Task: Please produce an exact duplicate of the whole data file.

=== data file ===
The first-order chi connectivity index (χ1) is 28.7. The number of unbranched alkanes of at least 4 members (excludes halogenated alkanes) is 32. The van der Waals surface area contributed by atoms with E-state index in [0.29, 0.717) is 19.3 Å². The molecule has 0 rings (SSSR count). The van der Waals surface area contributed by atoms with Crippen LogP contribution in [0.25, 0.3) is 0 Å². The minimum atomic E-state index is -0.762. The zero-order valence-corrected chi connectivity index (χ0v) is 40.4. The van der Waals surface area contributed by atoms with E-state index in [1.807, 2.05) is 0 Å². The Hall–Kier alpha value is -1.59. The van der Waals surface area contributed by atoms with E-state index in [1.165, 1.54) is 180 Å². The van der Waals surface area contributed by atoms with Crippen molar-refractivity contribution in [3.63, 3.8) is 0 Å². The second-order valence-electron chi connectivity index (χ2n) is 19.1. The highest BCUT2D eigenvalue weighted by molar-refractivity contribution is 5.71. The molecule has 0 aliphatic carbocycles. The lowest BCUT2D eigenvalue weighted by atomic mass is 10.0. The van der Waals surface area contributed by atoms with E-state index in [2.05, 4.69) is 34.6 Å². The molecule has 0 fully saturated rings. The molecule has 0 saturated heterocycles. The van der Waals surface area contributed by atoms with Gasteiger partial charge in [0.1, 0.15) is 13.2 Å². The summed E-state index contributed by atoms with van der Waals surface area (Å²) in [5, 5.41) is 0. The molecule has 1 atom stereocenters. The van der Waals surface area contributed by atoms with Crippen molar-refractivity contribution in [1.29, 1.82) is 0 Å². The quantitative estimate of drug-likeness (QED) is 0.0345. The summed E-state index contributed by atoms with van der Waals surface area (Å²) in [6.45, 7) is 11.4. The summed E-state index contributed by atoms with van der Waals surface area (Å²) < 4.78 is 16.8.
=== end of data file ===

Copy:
The first-order chi connectivity index (χ1) is 28.7. The number of unbranched alkanes of at least 4 members (excludes halogenated alkanes) is 32. The van der Waals surface area contributed by atoms with E-state index in [0.29, 0.717) is 19.3 Å². The molecule has 0 rings (SSSR count). The van der Waals surface area contributed by atoms with Crippen LogP contribution in [0.25, 0.3) is 0 Å². The minimum atomic E-state index is -0.762. The zero-order valence-corrected chi connectivity index (χ0v) is 40.4. The van der Waals surface area contributed by atoms with E-state index in [1.807, 2.05) is 0 Å². The Hall–Kier alpha value is -1.59. The van der Waals surface area contributed by atoms with E-state index in [1.165, 1.54) is 180 Å². The van der Waals surface area contributed by atoms with Crippen molar-refractivity contribution in [3.63, 3.8) is 0 Å². The second-order valence-electron chi connectivity index (χ2n) is 19.1. The highest BCUT2D eigenvalue weighted by molar-refractivity contribution is 5.71. The molecule has 0 aliphatic carbocycles. The lowest BCUT2D eigenvalue weighted by atomic mass is 10.0. The van der Waals surface area contributed by atoms with E-state index in [2.05, 4.69) is 34.6 Å². The molecule has 0 fully saturated rings. The molecule has 0 saturated heterocycles. The van der Waals surface area contributed by atoms with Gasteiger partial charge in [0.1, 0.15) is 13.2 Å². The summed E-state index contributed by atoms with van der Waals surface area (Å²) in [5, 5.41) is 0. The molecule has 1 atom stereocenters. The van der Waals surface area contributed by atoms with Crippen molar-refractivity contribution in [1.29, 1.82) is 0 Å². The quantitative estimate of drug-likeness (QED) is 0.0345. The summed E-state index contributed by atoms with van der Waals surface area (Å²) in [6.45, 7) is 11.4. The summed E-state index contributed by atoms with van der Waals surface area (Å²) < 4.78 is 16.8.